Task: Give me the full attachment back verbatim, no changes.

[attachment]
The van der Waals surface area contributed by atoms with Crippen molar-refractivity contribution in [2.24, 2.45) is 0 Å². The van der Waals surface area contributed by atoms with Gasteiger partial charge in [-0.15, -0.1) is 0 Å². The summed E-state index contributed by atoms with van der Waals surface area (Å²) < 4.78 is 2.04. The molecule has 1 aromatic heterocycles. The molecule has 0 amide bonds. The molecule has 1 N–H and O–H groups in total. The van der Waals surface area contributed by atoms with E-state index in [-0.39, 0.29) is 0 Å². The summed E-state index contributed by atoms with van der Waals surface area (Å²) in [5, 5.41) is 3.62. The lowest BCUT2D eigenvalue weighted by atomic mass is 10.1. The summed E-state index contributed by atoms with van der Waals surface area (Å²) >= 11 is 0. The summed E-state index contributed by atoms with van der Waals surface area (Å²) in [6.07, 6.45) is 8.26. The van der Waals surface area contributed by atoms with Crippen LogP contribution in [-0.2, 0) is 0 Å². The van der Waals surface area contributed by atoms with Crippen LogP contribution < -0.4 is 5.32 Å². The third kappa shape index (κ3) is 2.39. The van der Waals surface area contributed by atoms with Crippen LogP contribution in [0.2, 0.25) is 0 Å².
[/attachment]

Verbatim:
The van der Waals surface area contributed by atoms with Crippen molar-refractivity contribution in [2.24, 2.45) is 0 Å². The van der Waals surface area contributed by atoms with Gasteiger partial charge in [-0.15, -0.1) is 0 Å². The summed E-state index contributed by atoms with van der Waals surface area (Å²) < 4.78 is 2.04. The molecule has 1 aromatic heterocycles. The molecule has 0 amide bonds. The molecule has 1 N–H and O–H groups in total. The van der Waals surface area contributed by atoms with E-state index in [-0.39, 0.29) is 0 Å². The summed E-state index contributed by atoms with van der Waals surface area (Å²) in [5, 5.41) is 3.62. The lowest BCUT2D eigenvalue weighted by atomic mass is 10.1. The summed E-state index contributed by atoms with van der Waals surface area (Å²) >= 11 is 0. The summed E-state index contributed by atoms with van der Waals surface area (Å²) in [6.07, 6.45) is 8.26. The van der Waals surface area contributed by atoms with Crippen LogP contribution in [-0.2, 0) is 0 Å². The van der Waals surface area contributed by atoms with Crippen LogP contribution < -0.4 is 5.32 Å². The third kappa shape index (κ3) is 2.39. The van der Waals surface area contributed by atoms with Crippen LogP contribution in [0.2, 0.25) is 0 Å².